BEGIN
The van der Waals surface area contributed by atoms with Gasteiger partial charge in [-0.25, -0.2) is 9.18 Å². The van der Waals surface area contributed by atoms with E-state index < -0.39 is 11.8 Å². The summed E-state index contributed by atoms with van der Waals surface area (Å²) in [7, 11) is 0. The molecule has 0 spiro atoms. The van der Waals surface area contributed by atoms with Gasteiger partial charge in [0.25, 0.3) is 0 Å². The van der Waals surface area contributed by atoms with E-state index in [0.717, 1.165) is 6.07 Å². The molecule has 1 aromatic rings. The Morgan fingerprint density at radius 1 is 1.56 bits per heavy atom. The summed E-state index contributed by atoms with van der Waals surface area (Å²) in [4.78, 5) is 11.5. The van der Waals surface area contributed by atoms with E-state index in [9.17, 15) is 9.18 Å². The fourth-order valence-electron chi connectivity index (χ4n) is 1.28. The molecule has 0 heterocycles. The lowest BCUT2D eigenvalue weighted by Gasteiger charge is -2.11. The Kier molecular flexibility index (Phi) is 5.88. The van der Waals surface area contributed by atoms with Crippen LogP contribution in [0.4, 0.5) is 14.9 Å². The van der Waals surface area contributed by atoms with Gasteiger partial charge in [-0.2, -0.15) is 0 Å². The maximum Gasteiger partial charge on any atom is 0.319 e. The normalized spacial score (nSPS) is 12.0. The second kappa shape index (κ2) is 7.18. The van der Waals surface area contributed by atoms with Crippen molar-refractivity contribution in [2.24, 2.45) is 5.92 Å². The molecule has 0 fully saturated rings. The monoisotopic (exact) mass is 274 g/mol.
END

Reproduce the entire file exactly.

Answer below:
The van der Waals surface area contributed by atoms with Gasteiger partial charge in [-0.25, -0.2) is 9.18 Å². The van der Waals surface area contributed by atoms with E-state index < -0.39 is 11.8 Å². The summed E-state index contributed by atoms with van der Waals surface area (Å²) in [7, 11) is 0. The molecule has 0 spiro atoms. The van der Waals surface area contributed by atoms with Gasteiger partial charge in [0.25, 0.3) is 0 Å². The van der Waals surface area contributed by atoms with E-state index in [0.717, 1.165) is 6.07 Å². The molecule has 1 aromatic rings. The Morgan fingerprint density at radius 1 is 1.56 bits per heavy atom. The summed E-state index contributed by atoms with van der Waals surface area (Å²) in [4.78, 5) is 11.5. The van der Waals surface area contributed by atoms with E-state index in [9.17, 15) is 9.18 Å². The fourth-order valence-electron chi connectivity index (χ4n) is 1.28. The molecule has 0 heterocycles. The lowest BCUT2D eigenvalue weighted by Gasteiger charge is -2.11. The Kier molecular flexibility index (Phi) is 5.88. The van der Waals surface area contributed by atoms with Crippen LogP contribution in [0.4, 0.5) is 14.9 Å². The van der Waals surface area contributed by atoms with Gasteiger partial charge in [-0.2, -0.15) is 0 Å². The maximum Gasteiger partial charge on any atom is 0.319 e. The normalized spacial score (nSPS) is 12.0. The second kappa shape index (κ2) is 7.18. The van der Waals surface area contributed by atoms with Crippen molar-refractivity contribution in [2.24, 2.45) is 5.92 Å². The molecule has 0 fully saturated rings. The monoisotopic (exact) mass is 274 g/mol.